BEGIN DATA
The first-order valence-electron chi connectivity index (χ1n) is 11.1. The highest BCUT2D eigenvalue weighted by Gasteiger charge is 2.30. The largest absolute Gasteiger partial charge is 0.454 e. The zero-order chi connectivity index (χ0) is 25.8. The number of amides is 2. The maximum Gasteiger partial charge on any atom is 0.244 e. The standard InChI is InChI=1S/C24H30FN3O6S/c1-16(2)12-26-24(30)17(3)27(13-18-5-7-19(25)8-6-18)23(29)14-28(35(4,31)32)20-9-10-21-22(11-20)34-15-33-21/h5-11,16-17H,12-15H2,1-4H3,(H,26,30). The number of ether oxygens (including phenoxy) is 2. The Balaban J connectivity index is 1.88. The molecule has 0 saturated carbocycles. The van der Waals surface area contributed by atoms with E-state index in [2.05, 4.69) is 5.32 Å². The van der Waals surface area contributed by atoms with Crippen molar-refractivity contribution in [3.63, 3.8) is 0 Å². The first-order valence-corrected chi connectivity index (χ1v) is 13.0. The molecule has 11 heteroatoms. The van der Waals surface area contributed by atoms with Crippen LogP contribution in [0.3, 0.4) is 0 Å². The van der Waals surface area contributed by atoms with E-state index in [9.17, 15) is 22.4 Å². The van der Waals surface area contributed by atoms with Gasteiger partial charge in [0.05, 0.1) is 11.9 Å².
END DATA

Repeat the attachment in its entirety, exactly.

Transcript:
The first-order valence-electron chi connectivity index (χ1n) is 11.1. The highest BCUT2D eigenvalue weighted by Gasteiger charge is 2.30. The largest absolute Gasteiger partial charge is 0.454 e. The zero-order chi connectivity index (χ0) is 25.8. The number of amides is 2. The maximum Gasteiger partial charge on any atom is 0.244 e. The standard InChI is InChI=1S/C24H30FN3O6S/c1-16(2)12-26-24(30)17(3)27(13-18-5-7-19(25)8-6-18)23(29)14-28(35(4,31)32)20-9-10-21-22(11-20)34-15-33-21/h5-11,16-17H,12-15H2,1-4H3,(H,26,30). The number of ether oxygens (including phenoxy) is 2. The Balaban J connectivity index is 1.88. The molecule has 0 saturated carbocycles. The van der Waals surface area contributed by atoms with E-state index in [2.05, 4.69) is 5.32 Å². The van der Waals surface area contributed by atoms with Crippen molar-refractivity contribution in [3.63, 3.8) is 0 Å². The first-order valence-corrected chi connectivity index (χ1v) is 13.0. The molecule has 11 heteroatoms. The van der Waals surface area contributed by atoms with Crippen LogP contribution in [0.3, 0.4) is 0 Å². The van der Waals surface area contributed by atoms with E-state index in [9.17, 15) is 22.4 Å². The van der Waals surface area contributed by atoms with Gasteiger partial charge in [0.05, 0.1) is 11.9 Å².